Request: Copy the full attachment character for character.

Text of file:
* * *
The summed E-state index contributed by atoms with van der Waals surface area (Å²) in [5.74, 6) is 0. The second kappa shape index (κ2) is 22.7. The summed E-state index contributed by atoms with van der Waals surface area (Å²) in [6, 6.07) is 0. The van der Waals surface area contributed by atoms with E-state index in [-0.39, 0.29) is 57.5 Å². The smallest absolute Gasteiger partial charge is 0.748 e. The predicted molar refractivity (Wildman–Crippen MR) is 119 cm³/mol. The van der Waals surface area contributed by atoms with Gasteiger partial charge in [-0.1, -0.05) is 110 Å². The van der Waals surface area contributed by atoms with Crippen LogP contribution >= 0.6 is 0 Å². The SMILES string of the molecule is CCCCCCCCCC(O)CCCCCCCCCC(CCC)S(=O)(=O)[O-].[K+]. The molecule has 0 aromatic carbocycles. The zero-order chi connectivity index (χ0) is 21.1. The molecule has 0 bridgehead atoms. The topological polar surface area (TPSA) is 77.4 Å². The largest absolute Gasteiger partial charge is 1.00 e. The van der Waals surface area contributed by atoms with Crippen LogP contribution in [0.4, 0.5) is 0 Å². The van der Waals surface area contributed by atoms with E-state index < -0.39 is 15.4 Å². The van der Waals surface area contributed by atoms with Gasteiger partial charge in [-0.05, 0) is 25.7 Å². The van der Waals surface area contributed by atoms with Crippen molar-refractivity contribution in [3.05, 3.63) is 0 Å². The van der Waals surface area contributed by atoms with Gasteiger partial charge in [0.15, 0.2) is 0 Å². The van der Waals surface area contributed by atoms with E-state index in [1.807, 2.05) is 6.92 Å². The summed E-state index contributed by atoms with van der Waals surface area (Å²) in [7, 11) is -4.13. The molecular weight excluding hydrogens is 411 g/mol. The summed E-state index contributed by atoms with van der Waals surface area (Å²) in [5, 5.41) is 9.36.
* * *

The summed E-state index contributed by atoms with van der Waals surface area (Å²) in [5.74, 6) is 0. The second kappa shape index (κ2) is 22.7. The summed E-state index contributed by atoms with van der Waals surface area (Å²) in [6, 6.07) is 0. The van der Waals surface area contributed by atoms with E-state index in [-0.39, 0.29) is 57.5 Å². The smallest absolute Gasteiger partial charge is 0.748 e. The predicted molar refractivity (Wildman–Crippen MR) is 119 cm³/mol. The van der Waals surface area contributed by atoms with Gasteiger partial charge in [-0.1, -0.05) is 110 Å². The van der Waals surface area contributed by atoms with Crippen LogP contribution >= 0.6 is 0 Å². The SMILES string of the molecule is CCCCCCCCCC(O)CCCCCCCCCC(CCC)S(=O)(=O)[O-].[K+]. The molecule has 0 aromatic carbocycles. The zero-order chi connectivity index (χ0) is 21.1. The molecule has 0 bridgehead atoms. The topological polar surface area (TPSA) is 77.4 Å². The largest absolute Gasteiger partial charge is 1.00 e. The van der Waals surface area contributed by atoms with Crippen LogP contribution in [0.4, 0.5) is 0 Å². The van der Waals surface area contributed by atoms with E-state index < -0.39 is 15.4 Å². The van der Waals surface area contributed by atoms with Gasteiger partial charge in [-0.05, 0) is 25.7 Å². The van der Waals surface area contributed by atoms with Crippen molar-refractivity contribution in [3.05, 3.63) is 0 Å². The van der Waals surface area contributed by atoms with Gasteiger partial charge in [0.15, 0.2) is 0 Å². The van der Waals surface area contributed by atoms with E-state index in [1.807, 2.05) is 6.92 Å². The summed E-state index contributed by atoms with van der Waals surface area (Å²) in [7, 11) is -4.13. The molecular weight excluding hydrogens is 411 g/mol. The summed E-state index contributed by atoms with van der Waals surface area (Å²) in [5, 5.41) is 9.36.